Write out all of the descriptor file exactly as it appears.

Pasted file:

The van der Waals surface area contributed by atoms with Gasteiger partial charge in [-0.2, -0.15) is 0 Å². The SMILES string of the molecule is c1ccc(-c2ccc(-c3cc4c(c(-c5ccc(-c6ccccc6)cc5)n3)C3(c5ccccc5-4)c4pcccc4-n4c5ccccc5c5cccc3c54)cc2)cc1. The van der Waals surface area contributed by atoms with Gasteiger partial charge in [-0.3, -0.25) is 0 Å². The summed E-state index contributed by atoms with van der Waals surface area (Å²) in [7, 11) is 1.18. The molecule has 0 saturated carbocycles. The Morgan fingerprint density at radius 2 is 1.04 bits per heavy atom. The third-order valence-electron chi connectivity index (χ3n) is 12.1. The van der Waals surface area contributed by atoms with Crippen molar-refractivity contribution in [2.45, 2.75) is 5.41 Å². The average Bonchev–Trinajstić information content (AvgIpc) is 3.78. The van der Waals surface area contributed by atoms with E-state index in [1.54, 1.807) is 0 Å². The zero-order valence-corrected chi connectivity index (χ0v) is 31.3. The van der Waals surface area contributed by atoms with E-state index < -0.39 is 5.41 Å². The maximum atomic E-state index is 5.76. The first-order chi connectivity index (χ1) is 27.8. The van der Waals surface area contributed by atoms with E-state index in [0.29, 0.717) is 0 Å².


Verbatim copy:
The van der Waals surface area contributed by atoms with Gasteiger partial charge in [-0.2, -0.15) is 0 Å². The SMILES string of the molecule is c1ccc(-c2ccc(-c3cc4c(c(-c5ccc(-c6ccccc6)cc5)n3)C3(c5ccccc5-4)c4pcccc4-n4c5ccccc5c5cccc3c54)cc2)cc1. The van der Waals surface area contributed by atoms with Gasteiger partial charge in [-0.3, -0.25) is 0 Å². The summed E-state index contributed by atoms with van der Waals surface area (Å²) in [7, 11) is 1.18. The molecule has 0 saturated carbocycles. The Morgan fingerprint density at radius 2 is 1.04 bits per heavy atom. The third-order valence-electron chi connectivity index (χ3n) is 12.1. The van der Waals surface area contributed by atoms with Crippen molar-refractivity contribution in [2.45, 2.75) is 5.41 Å². The average Bonchev–Trinajstić information content (AvgIpc) is 3.78. The van der Waals surface area contributed by atoms with E-state index in [1.54, 1.807) is 0 Å². The zero-order valence-corrected chi connectivity index (χ0v) is 31.3. The van der Waals surface area contributed by atoms with E-state index < -0.39 is 5.41 Å². The maximum atomic E-state index is 5.76. The first-order chi connectivity index (χ1) is 27.8. The van der Waals surface area contributed by atoms with E-state index in [0.29, 0.717) is 0 Å².